According to the second embodiment, it is possible to overcome problems related to light intensities and light quantity distributions that depend on a lens position of the focus lens array. The optical element of the second embodiment has the same basic structure as that of the optical element of the first embodiment, but differs from it in that it utilises polarisation conversion element arrays 320a and 320b whose effective light-incoming areas EA (designated EA1 to EA4 in the figure) and ineffective light-incoming areas (designated UA1 to UA4 in the figure) each have a width in the X direction that is larger than 1/2 the width WL in the X direction of each of the lenses La to Ld of the lens array 310. Fig. 12 only shows the polarisation conversion element array 320a side. The polarisation conversion element array 320b side, which is simply symmetrical to the polarisation conversion element array 320a side with reference to the optical axis, is not shown in the figure.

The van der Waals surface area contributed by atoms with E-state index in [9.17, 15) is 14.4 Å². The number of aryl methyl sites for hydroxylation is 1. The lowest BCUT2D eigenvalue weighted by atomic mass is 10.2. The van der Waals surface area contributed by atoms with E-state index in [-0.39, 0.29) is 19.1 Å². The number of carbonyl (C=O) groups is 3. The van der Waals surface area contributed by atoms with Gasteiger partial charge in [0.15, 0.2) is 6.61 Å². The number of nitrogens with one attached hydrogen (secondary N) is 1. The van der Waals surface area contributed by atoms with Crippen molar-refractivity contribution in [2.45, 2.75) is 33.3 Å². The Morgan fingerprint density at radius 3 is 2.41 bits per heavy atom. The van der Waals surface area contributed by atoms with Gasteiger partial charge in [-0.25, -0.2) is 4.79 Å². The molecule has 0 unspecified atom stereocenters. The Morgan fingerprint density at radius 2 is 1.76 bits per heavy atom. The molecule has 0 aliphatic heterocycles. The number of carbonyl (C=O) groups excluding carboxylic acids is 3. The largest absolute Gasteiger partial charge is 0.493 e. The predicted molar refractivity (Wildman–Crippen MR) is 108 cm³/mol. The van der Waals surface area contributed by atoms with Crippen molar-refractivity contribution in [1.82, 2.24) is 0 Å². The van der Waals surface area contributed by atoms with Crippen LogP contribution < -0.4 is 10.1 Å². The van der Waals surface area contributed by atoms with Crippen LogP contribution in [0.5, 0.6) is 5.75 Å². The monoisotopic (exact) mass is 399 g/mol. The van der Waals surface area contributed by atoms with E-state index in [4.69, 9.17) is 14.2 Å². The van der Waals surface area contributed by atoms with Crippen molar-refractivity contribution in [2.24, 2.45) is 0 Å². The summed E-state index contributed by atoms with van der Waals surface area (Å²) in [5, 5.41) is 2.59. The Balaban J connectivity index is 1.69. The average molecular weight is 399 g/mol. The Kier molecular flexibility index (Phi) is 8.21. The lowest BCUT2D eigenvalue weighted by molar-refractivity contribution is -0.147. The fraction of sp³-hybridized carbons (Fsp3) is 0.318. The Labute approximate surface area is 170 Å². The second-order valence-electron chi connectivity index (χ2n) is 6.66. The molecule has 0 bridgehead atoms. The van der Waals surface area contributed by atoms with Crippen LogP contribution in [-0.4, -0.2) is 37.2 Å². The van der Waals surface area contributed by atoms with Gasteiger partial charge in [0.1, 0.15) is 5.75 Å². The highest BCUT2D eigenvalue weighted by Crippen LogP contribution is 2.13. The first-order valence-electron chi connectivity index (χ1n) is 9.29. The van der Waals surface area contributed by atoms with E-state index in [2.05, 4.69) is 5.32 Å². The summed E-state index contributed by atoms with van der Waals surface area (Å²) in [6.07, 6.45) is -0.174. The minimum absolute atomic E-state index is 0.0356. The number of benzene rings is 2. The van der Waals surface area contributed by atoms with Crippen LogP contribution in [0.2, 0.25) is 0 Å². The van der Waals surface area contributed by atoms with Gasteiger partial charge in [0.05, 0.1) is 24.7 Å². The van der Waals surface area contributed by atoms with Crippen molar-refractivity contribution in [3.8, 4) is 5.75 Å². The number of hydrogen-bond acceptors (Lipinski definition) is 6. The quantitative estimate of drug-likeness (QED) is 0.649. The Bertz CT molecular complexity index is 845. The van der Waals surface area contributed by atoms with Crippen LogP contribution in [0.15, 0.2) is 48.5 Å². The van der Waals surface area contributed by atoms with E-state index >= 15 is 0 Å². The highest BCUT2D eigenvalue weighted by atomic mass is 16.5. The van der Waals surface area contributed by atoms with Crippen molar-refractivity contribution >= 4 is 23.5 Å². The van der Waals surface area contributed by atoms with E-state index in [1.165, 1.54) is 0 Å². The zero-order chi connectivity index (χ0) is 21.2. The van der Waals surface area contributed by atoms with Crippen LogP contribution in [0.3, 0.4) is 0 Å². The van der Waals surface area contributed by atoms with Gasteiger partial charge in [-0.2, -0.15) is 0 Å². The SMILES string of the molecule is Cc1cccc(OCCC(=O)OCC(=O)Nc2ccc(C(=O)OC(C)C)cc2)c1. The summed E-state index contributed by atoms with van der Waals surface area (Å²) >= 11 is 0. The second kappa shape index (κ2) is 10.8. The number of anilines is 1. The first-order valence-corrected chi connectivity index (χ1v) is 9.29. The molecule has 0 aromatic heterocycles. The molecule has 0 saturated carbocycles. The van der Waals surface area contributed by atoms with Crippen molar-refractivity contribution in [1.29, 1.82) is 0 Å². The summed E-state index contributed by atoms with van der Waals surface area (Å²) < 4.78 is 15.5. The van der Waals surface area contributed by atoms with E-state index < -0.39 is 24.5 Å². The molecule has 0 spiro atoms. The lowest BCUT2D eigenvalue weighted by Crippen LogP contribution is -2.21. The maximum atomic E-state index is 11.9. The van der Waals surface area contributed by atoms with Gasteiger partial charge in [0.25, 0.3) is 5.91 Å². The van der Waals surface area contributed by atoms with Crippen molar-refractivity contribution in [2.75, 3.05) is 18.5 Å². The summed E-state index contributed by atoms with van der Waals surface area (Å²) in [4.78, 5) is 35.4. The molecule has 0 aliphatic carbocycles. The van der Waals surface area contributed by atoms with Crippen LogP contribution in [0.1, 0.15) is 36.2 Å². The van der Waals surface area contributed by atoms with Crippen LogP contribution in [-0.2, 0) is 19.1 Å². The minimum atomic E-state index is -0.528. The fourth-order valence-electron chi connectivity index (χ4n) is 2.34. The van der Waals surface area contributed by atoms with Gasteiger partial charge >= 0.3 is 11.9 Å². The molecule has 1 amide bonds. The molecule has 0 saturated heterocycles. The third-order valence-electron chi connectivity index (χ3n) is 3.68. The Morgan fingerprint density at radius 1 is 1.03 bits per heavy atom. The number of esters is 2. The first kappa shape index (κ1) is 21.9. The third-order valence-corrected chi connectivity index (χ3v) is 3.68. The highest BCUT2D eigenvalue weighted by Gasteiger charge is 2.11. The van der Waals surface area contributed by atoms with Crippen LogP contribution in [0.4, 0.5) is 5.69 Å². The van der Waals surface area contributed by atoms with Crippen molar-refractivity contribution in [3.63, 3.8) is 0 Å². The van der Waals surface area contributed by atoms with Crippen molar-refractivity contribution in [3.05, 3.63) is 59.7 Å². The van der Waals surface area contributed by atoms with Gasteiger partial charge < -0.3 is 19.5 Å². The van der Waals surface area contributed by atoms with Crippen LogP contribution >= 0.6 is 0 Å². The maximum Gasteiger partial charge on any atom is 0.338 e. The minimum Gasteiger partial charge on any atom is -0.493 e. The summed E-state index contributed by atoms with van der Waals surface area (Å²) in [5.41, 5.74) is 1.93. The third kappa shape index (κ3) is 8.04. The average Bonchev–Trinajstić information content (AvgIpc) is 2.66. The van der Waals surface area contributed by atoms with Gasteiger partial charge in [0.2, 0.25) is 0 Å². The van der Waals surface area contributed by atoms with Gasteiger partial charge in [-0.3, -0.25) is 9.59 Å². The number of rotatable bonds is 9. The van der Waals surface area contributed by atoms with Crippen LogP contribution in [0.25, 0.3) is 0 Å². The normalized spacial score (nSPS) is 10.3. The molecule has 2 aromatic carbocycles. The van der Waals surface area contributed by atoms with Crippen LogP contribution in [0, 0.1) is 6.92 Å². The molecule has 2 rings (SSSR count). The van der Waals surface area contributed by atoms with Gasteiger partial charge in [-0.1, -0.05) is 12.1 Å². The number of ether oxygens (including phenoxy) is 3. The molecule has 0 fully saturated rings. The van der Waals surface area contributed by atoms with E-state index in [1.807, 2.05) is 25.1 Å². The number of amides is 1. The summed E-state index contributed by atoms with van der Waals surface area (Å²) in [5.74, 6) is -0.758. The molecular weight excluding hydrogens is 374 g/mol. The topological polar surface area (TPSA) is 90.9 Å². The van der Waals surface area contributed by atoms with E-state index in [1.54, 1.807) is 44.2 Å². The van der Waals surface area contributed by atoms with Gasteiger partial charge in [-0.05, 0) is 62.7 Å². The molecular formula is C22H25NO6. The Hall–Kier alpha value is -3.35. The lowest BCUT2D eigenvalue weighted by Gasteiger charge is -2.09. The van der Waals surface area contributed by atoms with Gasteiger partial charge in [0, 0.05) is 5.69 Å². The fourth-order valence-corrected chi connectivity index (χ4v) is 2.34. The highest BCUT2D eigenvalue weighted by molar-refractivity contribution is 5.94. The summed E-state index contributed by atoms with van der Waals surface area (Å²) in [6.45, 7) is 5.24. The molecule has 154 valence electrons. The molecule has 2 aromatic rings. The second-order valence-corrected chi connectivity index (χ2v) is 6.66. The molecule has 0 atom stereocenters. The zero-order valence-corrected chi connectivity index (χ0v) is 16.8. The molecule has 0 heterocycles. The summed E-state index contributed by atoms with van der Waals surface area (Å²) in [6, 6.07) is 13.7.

• [0066]